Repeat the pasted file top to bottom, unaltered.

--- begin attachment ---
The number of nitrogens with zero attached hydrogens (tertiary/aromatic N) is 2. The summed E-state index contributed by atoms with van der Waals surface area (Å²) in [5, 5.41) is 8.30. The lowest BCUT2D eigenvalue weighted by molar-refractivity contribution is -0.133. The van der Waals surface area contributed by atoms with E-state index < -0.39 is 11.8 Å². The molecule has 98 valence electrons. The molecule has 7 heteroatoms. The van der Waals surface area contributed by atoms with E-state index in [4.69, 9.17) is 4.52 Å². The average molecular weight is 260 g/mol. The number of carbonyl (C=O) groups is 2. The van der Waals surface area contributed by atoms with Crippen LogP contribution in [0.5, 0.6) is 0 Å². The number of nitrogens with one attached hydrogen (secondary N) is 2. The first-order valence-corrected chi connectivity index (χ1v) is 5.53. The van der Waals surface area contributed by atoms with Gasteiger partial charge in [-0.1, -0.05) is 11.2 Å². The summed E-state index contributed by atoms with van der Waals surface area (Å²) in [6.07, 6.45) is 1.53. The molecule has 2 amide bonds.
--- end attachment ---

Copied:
The number of nitrogens with zero attached hydrogens (tertiary/aromatic N) is 2. The summed E-state index contributed by atoms with van der Waals surface area (Å²) in [5, 5.41) is 8.30. The lowest BCUT2D eigenvalue weighted by molar-refractivity contribution is -0.133. The van der Waals surface area contributed by atoms with E-state index < -0.39 is 11.8 Å². The molecule has 98 valence electrons. The molecule has 7 heteroatoms. The van der Waals surface area contributed by atoms with E-state index in [4.69, 9.17) is 4.52 Å². The average molecular weight is 260 g/mol. The number of carbonyl (C=O) groups is 2. The van der Waals surface area contributed by atoms with Crippen LogP contribution in [0.5, 0.6) is 0 Å². The number of nitrogens with one attached hydrogen (secondary N) is 2. The first-order valence-corrected chi connectivity index (χ1v) is 5.53. The van der Waals surface area contributed by atoms with Gasteiger partial charge in [-0.1, -0.05) is 11.2 Å². The summed E-state index contributed by atoms with van der Waals surface area (Å²) in [6.07, 6.45) is 1.53. The molecule has 2 amide bonds.